In my opinion: retailers could benefit from a ‘TripAdvisor-style hub’, says S4RB

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By James Butcher, managing director at retail technology specialist Solutions for Retail Brands (S4RB)

Butcher: retailers should embrace customer feedback

Within the four walls of most major retailers, customer feedback is predominantly categorised as ‘complaints’. As customers, we sometimes fall into the same trap in our own communications, because it is the vernacular used. But it isn’t only complaints. It is feedback, which includes the positive, the negative, the factual and the subjective. Retail private brands could certainly do more to actively listen.

The problem with ‘complaints’ is that the retailer’s core objective is to make the problem go away. However, a replacement or ‘sorry’ voucher doesn’t address the fact customers want to be heard, and their feedback valued.

Call centres, when used by retailers, shouldn’t just focus on how many calls can be answered in an hour, it should be about the quality of the private brand experience. It will be interesting to see where Tesco is heading with the recent announcements to close its Cardiff call centre with 1,100 jobs at risk. Is this nothing more than a cutting exercise? If so, what will this do to customer feedback?

The feedback process varies drastically across industries; for example, TripAdvisor has become the ‘go to’ site for feedback on the leisure industry. Yes, there are alternatives, but for whatever reason, TripAdvisor is now the beacon for hotel reviews and for most aspects of travel. So many people now visit the website before booking a holiday or eating out, so much so that establishments now actively attempt to garner reviews. Many customer satisfaction surveys now make it increasingly easy for you to post your comments to TripAdvisor at the end.

The point is there is a whole industry that has accepted the need to encourage feedback, to utilise it as fuel for success and identify areas of weakness, this will help brands to develop and become stronger.

So where is the TripAdvisor equivalent of grocery products?  Where do you go to find who has the best ‘Free From’ range, or the tastiest spaghetti bolognaise?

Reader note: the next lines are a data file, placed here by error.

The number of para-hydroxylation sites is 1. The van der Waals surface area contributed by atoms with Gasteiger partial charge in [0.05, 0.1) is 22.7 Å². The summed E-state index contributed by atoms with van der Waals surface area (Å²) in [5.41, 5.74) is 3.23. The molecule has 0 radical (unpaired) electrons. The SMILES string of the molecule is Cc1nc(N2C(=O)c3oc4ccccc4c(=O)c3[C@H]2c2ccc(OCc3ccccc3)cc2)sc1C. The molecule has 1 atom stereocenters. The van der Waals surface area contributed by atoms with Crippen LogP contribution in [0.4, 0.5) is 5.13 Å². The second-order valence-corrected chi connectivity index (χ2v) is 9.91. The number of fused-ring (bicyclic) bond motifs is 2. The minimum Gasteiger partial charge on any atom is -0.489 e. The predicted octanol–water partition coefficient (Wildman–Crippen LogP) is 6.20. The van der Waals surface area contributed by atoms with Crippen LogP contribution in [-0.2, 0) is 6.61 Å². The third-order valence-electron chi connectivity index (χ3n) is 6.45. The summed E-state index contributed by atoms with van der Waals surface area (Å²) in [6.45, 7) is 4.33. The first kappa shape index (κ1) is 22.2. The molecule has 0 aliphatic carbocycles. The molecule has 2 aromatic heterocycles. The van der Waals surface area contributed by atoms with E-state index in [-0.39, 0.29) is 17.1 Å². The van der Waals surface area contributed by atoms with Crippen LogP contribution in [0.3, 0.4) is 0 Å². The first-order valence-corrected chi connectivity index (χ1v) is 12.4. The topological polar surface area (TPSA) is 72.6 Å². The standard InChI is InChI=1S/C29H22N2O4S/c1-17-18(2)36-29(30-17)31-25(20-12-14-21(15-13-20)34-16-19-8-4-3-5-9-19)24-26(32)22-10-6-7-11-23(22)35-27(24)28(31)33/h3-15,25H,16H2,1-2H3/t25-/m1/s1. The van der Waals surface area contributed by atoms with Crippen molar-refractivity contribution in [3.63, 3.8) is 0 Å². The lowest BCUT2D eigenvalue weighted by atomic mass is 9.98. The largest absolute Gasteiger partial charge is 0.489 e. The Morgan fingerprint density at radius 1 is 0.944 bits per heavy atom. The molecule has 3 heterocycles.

Is the lack of such a ‘go to’ place a sign that there is no need, or a sign that many private brands don’t want to listen?

It’s obvious that as consumers, we all do a little more research before we spend on a holiday, than we do on which lasagne to buy next. Maybe the TripAdvisor for ready meals isn’t about to become the next big thing, though I do think private brands can do a lot more to listen.

We work with retailers to help them share their customer feedback with their private brand suppliers more meaningfully, improving the customer experience and reducing complaints. However, 20-30% of ‘complaints’ also include helpful feedback, with social media pushing this figure closer to 45%.

Gone is the time when brands should focus on the one-star or two-star reviews and look to ‘fix’ them. They now also need to look at the four-star reviews which say “this product is really good, but…” and take advice of how to turn a four-star product into a five-star one. Call centres should not just be considered a cost centre, but a major part of the customer experience and an extension of the marketing department in terms of customer feedback and product insight.

The challenge for retailers is not to try and choke the noise of consumer feedback, but to embrace it as much as possible. Given the volume, it is therefore essential that retail private brand teams collaborate effectively with their suppliers, working as ‘one team’ to listen and learn and be able react to this feedback quickly.

Do I think that in time there will be a ‘go to’ TripAdvisor equivalent for typical food groceries?  Probably not.

Do I think retailers could learn a lot from TripAdvisor and invest in encouraging consumer feedback to inform their private brands team and private brand suppliers? Absolutely.

Solutions for Retail Brands

(A Retail Times’ sponsored article)